In this first draw you have several items, including foundation, plumbing rough, maybe some things like erosion control, port-a-cans, and your overhead and profit. Let’s keep things simple and say the total amount of this draw is $100,000, so 10% of the total contract amount. In this perfect scenario, the $50,000 customer deposit has helped you cover your costs up until the point of this first draw, and with the first draw you draw the ENTIRE amount of the draw. All $100,000 you are owed. This preserves the $50,000 customer deposit and keeps it in play as you progress through the project.
If you have 10 total draws throughout the project, for example, you would just repeat this scenario until you arrive at the last draw. And let’s just say that last draw is $80,000, or 8% of the total contract amount. On this very last draw, you give the customer credit for the deposit, reducing it by the amount of the deposit, so that the amount they owe you is $30,000, or $80,000 for the last draw minus the $50,000 customer deposit that they gave you up front.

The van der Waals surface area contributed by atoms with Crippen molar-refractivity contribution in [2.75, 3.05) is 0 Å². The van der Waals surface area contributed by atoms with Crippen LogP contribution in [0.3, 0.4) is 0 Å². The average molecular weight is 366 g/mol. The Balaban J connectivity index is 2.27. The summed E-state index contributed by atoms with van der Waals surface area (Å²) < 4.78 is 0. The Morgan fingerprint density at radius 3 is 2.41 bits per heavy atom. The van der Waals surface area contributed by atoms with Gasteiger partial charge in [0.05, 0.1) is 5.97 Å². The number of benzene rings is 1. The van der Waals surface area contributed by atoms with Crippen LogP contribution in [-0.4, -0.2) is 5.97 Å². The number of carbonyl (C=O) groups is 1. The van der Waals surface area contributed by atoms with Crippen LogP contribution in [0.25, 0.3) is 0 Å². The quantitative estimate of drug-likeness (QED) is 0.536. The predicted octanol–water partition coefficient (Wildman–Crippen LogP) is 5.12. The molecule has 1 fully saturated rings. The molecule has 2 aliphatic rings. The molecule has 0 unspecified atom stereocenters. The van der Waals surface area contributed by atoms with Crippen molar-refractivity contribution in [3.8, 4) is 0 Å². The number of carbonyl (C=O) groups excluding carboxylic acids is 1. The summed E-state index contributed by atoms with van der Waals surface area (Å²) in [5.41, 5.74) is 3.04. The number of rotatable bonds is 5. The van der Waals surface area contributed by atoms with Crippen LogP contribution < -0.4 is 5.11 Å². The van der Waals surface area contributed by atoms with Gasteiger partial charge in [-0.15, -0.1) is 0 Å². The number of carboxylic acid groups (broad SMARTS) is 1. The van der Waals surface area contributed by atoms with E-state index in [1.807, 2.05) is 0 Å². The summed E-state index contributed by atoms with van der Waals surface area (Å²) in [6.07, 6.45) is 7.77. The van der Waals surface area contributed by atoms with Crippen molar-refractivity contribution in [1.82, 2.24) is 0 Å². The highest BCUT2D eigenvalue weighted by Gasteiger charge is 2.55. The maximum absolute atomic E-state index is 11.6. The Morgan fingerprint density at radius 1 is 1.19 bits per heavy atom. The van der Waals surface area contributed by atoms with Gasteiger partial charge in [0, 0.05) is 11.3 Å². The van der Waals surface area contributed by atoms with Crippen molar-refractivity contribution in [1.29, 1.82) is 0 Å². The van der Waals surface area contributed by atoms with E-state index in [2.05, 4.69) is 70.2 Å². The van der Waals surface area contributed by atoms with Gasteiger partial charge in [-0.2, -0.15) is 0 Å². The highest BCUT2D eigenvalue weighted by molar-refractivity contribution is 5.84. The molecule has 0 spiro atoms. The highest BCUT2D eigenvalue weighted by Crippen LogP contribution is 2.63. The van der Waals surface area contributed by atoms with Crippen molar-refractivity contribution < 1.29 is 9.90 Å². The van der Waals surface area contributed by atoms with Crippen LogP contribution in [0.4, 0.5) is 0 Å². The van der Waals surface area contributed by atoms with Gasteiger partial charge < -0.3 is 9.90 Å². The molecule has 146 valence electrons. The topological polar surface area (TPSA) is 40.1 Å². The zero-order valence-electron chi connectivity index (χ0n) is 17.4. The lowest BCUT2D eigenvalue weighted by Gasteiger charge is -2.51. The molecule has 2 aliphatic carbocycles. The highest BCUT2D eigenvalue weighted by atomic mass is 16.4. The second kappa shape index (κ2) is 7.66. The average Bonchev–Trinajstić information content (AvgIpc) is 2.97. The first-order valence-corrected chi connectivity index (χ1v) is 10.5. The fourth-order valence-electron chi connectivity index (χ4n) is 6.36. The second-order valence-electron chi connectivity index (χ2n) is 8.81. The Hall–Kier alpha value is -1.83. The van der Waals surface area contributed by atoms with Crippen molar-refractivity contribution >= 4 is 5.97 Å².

It’s as simple as that. And if your customer is using their own money for the project, you have a simple, clean way to handle deposits.
The “Problem” When Lenders are Involved
The problem (there always has to be a problem in this business, right?) arises when lenders are involved. Many lenders need the builder to apply the deposit to specific budget line items, a silly notion to say the least. And much to my chagrin, my pleas for reason often fall on deaf ears.
In defense of the many fine bankers out there, it’s not their fault. They’re under a tremendous amount of red tape and regulatory scrutiny. But there’s a little something called accounting, and accounting says job cost expenses are one thing, and HOW those expenses are financed are another altogether separate thing. When a bank requests that you show the budget line items where the deposit will be applied, they are indirectly negating the main benefit of the deposit. I’ll explain using the same illustration as earlier.